Resilience and Rebound II: Heima


The Quiet Path, Stowe, VT

I went running yesterday…for the first time in a month. After being back in the States for two weeks now, I’ve made 6 separate visits to doctors, specialists, and my PT to try to figure out what was actually happening with my lower legs. The good news has been (1) no stress fracture and (2) no tendonitis. The less good news is that there is still inflammation of the tibialis anterior on my left leg. That said, a week of low-medium intensity biking, walking, stretching, and PT set the foundation for a not-quite 2 mile jog yesterday. On grass, in the sun, by a stream. Lovely…but it’s hard to wait to get back into the mountains.


at the end

A few days after I returned from Iceland, a co-worker asked me, “what does it feel like not to be running 150 miles?” I surprised myself; without even a second’s hesitation, I said, “Frustrating. Very frustrating.”

I think was I meant was (at least in part) that I was missing being immersed in the experience of endurance, finding solace amid physical and mental vulnerability—not to mention the volcanoes, glaciers, and hot springs! The more I let the emotions and ideas from the event marinate, new ideas to germinate and some begin take root. I realize that the run itself was only a small piece of the story; the larger part began the moment I stopped on the edge of Miðfjörður, leaned over my running poles, and smiled, exhausted, sore, and swollen.

How do I tell this story? In one way, of course, the run is the story, but even more it is the , the intertwining of resilience, rebound, ecology, and athletics — this is the narrative through which I can best share what I experienced, what I learned, and what I think was most valuable from all that went into Climate Run.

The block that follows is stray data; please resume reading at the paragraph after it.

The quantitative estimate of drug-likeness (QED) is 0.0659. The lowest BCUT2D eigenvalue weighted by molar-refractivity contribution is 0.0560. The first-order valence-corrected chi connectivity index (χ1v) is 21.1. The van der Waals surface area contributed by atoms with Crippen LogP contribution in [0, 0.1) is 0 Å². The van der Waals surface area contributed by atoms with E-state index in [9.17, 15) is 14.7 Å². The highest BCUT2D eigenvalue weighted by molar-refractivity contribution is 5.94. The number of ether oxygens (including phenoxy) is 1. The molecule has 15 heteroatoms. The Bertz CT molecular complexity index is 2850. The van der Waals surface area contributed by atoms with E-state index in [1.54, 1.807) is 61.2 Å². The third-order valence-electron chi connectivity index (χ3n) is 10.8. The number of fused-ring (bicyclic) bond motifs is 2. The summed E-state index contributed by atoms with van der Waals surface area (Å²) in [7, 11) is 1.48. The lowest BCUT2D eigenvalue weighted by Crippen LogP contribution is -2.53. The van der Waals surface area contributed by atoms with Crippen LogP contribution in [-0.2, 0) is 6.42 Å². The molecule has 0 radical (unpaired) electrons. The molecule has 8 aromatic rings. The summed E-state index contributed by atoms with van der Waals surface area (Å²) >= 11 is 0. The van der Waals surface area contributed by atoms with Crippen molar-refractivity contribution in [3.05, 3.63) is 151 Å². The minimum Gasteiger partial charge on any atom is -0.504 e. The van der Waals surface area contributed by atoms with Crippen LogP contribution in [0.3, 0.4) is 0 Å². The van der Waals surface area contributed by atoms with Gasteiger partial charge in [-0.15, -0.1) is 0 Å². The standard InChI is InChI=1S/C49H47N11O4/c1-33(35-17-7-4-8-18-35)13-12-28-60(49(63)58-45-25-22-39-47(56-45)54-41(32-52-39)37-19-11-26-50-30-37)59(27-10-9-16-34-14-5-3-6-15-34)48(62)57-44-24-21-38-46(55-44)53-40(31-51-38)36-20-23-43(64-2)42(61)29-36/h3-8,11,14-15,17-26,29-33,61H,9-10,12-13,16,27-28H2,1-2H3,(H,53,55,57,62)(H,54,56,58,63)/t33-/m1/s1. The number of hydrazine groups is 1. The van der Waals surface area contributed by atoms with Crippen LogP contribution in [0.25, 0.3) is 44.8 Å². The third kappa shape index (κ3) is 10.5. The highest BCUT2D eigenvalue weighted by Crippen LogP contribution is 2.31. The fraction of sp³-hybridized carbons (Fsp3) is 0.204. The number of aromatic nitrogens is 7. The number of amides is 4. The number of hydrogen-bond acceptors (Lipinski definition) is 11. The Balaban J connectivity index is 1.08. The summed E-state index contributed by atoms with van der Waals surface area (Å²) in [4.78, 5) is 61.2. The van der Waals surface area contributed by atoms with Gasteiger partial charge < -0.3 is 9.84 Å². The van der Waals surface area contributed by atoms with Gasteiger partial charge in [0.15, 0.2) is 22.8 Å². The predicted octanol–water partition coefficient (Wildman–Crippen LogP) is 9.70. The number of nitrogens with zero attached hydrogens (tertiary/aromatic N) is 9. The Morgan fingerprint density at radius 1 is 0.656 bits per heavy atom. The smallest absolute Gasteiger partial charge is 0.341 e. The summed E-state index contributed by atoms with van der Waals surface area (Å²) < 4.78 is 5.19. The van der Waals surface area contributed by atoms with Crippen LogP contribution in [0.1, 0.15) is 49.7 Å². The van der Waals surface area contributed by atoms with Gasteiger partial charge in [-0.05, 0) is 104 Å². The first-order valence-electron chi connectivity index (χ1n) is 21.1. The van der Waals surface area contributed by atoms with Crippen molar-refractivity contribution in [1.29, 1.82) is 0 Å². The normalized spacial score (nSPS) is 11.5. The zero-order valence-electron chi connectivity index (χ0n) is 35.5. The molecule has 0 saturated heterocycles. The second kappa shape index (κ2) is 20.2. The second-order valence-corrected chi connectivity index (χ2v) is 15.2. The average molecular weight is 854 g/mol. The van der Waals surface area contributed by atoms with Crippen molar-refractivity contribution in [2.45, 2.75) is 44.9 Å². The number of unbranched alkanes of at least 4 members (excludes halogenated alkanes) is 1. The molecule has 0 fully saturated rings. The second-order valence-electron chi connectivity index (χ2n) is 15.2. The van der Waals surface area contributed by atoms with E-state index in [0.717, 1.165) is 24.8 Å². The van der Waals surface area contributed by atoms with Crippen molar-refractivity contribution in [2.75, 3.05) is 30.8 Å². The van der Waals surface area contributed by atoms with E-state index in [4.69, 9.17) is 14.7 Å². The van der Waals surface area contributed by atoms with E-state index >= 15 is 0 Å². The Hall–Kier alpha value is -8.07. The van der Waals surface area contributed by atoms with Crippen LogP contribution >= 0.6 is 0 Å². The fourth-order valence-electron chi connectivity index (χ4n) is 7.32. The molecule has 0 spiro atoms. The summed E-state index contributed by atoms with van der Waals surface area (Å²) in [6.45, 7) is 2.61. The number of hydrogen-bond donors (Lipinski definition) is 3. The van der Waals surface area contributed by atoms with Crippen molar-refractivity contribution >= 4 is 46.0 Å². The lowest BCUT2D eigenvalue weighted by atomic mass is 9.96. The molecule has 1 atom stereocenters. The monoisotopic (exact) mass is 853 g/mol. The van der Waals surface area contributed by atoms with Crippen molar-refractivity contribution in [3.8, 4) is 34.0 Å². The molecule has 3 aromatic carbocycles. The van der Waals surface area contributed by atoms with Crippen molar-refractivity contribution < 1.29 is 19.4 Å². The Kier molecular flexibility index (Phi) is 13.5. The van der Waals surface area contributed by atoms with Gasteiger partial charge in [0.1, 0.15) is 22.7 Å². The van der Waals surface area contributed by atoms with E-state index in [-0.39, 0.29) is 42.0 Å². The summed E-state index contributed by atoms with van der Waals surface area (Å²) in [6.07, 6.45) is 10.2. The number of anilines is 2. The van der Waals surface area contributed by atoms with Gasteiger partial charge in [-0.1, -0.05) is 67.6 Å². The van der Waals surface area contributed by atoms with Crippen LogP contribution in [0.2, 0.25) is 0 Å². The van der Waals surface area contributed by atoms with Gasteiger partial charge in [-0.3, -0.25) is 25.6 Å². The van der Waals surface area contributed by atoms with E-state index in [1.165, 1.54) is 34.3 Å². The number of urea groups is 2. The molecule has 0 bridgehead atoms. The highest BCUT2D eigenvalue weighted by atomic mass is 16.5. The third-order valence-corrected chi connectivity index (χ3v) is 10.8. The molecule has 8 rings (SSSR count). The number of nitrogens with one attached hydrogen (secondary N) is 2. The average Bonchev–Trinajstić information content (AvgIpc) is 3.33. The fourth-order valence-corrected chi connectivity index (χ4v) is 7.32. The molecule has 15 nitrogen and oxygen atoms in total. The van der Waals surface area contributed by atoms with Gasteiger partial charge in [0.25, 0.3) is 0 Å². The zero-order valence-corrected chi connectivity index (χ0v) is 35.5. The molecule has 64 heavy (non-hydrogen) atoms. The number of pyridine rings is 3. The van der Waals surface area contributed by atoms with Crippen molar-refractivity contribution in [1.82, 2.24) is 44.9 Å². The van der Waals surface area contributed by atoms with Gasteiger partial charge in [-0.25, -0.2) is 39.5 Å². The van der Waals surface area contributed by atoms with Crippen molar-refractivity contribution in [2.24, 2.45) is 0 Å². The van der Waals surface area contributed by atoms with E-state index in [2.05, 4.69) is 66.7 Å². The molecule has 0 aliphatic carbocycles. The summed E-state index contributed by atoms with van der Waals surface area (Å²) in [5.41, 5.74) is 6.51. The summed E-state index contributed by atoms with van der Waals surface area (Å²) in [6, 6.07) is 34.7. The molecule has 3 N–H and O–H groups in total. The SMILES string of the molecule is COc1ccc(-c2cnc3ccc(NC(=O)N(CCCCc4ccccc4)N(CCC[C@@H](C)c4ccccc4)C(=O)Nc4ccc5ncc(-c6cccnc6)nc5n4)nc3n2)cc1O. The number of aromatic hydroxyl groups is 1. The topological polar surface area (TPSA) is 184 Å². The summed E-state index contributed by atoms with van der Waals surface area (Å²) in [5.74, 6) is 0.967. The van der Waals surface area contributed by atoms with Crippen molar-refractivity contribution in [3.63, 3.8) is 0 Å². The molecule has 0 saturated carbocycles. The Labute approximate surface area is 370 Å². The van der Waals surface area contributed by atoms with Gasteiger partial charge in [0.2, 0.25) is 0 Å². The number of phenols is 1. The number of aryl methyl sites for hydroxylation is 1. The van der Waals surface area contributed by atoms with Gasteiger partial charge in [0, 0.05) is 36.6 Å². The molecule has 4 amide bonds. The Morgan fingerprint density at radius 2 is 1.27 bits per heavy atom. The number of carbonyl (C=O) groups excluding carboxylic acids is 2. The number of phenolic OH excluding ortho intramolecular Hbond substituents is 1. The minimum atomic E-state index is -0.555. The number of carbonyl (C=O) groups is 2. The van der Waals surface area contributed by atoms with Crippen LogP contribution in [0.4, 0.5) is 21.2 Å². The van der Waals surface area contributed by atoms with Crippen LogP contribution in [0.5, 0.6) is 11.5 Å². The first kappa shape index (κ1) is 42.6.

Toward the end of her wonderful book, Runner, Lizzy Hawker, describes running as a place where “I can experience life beyond the limitations of time and space…a moment where I can almost touch reality. A moment where everything seems to make sense. A moment where I think I understand. Fleeting, ephemeral, short-lived. But real.”

The story I want to tell is just this: those moments where the endurance of extreme physical, bodily challenge helped me to better see not only myself, but my connection to the complexities of the world and to begin understanding what resilience really is. Resilience–not as adaptation, not as resistance to change, nor as a way to escape being vulnerable, but rather resilience as an embrace of vulnerability to help us build

an entirely new ethical relationship with the human as an irreducible entity, and the world that is forever transforming to the creation of new ecologies (Evans & Reid, Resilient Life).

Or, as Lizzy puts it,

What is our concept of self, and can we trust it?

I would add,

What is our concept of self in the world? And how can trusting that help us make that relationship better?


approaching Thingvellir

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